Our house has always embraced the old fashioned, outdated qualities that slow living provides.  I love technology in so many ways, but really admire the classics and the quality and pride of making something for yourself.

I recently had an ice cream making experience with my favorite ginger that was so successful we were trying to figure out ways to bring the “left overs” home more than a few hours away. Afterwards,  I scoured the web for my own little piece of ice cream history.  I found my very own antique maker thanks to In the Top Drawer via etsy.  After gathering my favorite (and locally sourced) ingredients, we were on to our frozen kitchen adventure.

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IceCream1

 

The Must Have:

    • Plenty of Ice & Salt for the bucket
    • 1 1/2 Cup half & half
    • 4 egg yolks
    • 1 Cup sugar
    • 1 1/2 Cup heavy whipping cream
    • FLAVOR: Fresh Strawberries (you can really add anything here

 The How To:

1. Heat the half & half in a sauce pan over low heat.

2. In a separate bowl, mix the egg yolks and sugar.

3. Slowly add the egg and sugar mixture into the saucepan.

4.Continue to cook on low heat, stirring frequently, until the mixture thickens slightly and coats the back of a spoon.

5. Add heavy whipping cream to the  mixture.

6. Pour everything into the metal canister and secure the lid.

7. Insert canister into bucket, surround with crushed ice, add salt, and crank it for almost 30 minutes or until there is resistance in the cream.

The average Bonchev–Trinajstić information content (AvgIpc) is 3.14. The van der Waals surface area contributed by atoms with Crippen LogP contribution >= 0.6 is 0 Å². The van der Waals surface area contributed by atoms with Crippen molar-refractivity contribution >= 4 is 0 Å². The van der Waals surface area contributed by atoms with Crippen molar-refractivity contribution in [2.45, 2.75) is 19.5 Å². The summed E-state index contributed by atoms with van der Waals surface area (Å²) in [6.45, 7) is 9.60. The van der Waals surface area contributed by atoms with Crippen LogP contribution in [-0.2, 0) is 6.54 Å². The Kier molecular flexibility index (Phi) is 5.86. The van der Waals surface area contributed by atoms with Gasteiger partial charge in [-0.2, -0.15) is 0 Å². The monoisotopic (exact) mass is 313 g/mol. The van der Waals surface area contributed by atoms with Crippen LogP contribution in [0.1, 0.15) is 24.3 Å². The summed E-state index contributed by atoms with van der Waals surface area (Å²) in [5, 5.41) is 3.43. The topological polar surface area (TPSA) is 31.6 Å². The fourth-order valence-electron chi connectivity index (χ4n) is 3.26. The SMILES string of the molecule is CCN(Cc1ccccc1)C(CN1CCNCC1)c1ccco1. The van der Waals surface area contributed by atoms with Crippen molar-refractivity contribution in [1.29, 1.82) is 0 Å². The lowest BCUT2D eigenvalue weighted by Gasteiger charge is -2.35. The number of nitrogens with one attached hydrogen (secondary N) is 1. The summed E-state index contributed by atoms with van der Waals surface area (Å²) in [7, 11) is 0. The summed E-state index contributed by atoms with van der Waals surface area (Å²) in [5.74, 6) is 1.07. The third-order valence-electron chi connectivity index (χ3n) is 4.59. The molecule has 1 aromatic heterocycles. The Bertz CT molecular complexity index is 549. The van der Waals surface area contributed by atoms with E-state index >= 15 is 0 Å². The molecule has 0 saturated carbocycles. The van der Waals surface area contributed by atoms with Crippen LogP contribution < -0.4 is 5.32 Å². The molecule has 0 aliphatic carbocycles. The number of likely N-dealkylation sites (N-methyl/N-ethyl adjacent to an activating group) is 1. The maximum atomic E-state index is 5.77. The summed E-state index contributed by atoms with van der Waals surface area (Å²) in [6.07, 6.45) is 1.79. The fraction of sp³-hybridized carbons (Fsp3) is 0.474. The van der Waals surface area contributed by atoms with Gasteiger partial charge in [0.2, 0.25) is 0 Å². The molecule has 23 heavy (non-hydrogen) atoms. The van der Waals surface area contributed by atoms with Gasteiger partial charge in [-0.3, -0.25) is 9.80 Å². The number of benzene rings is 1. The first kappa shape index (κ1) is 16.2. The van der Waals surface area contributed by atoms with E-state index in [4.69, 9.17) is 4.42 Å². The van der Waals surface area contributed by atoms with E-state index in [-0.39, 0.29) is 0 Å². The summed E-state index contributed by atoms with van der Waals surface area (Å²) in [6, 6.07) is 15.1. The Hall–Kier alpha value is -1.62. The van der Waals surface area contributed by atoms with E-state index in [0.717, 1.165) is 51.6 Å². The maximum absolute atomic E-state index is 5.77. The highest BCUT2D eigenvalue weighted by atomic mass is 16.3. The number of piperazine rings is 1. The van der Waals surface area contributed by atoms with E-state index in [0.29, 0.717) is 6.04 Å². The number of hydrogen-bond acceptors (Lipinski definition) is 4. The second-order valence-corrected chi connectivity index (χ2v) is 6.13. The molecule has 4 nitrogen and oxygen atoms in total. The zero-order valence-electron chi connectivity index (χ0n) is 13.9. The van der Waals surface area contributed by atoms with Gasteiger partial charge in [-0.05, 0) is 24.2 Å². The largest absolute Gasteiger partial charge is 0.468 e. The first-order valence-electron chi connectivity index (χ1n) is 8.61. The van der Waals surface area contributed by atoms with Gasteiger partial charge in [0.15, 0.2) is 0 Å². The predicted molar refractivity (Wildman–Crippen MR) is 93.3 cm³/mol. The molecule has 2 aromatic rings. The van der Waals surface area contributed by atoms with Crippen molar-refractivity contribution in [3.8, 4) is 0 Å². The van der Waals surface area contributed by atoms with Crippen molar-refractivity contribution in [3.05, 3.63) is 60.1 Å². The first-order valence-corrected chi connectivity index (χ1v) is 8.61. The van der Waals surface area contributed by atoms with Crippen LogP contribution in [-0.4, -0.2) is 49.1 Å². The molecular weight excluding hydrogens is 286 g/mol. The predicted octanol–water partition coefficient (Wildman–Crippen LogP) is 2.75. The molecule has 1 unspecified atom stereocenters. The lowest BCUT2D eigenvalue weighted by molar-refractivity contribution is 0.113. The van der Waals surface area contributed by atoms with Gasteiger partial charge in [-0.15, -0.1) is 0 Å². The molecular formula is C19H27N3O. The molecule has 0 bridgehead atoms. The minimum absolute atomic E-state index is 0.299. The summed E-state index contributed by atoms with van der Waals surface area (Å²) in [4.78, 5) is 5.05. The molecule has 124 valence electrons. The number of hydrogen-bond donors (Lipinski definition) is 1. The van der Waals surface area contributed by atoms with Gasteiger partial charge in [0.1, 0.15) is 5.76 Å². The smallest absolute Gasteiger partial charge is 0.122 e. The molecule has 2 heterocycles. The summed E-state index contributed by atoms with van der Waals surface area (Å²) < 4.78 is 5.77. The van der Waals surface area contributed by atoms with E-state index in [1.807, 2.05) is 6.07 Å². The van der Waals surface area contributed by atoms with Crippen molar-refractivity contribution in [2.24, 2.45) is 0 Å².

8. Pour into a freezer safe container and freeze over night.

9. Scoop and enjoy- even for breakfast.

 

In the Kitchen

I had a few days on my own this last week. I took full advantage of the quiet to spend some time in the kitchen.  It also allowed for lots of geekery in the photography aspect of my life. Food photos are always a favorite for me.

Polenta2

I tend to gravitate to lighter fare when I am cooking solo.  Polenta has been a long time favorite for me, so I thought I would make a pretty little dish. Here are the easy instructions.

Roasted Vegetable with Goat Cheese over Polenta Patties

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You’ll Need:

  • Veggies for roasting
  • Goat Cheese
  • 1 Cup unprepared Polenta
  • Olive Oil

The How-To:

1. Prepare your polenta on the stove as directed

2. Pour into a casserole dish and cool in the fridge

3. Roast vegetables with a light spray of olive oil and a pinch of saltpolenta3

4. Using a circular cutter or a glass, create patties from your cooled polentaPolenta4

5. Place patty on plate, slice/crumble goat cheese, and top with vegetables

6. Enjoy with a glass of wine

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Easy DIY Apron

I cook a lot. You probably already know that from the many food themed blogs of the last few years.  Cooking a lot = lots of messes. Sometimes those messes end up on your favorite shirt and you find the need for an apron.

I’ve had this round table cloth- hanging out around the house for some time now. It was time it was put to good use.  I don’t have a round table and its clearly too small to make curtains.  Thanks to Martha, I found the right basic pattern to make even more simple. No pockets necessary for this gal, so I forgot all about the need to fold, add a couple extra seams, and just cut the entire pattern up about 6 inches. This made a plain front apron that hit me about the knees.

Cut out your pattern, alter as needed. Pin to ironed fabric. Cut to pattern. With a little ironing turning a hem that is about 1/2 inch wide. Turn again another 1/2 inch on all sides and iron. Sew each seam. Make you waist and neck straps in the same fashion. Attach and VIOLA! Apron City. No more splashes on my clothes any more.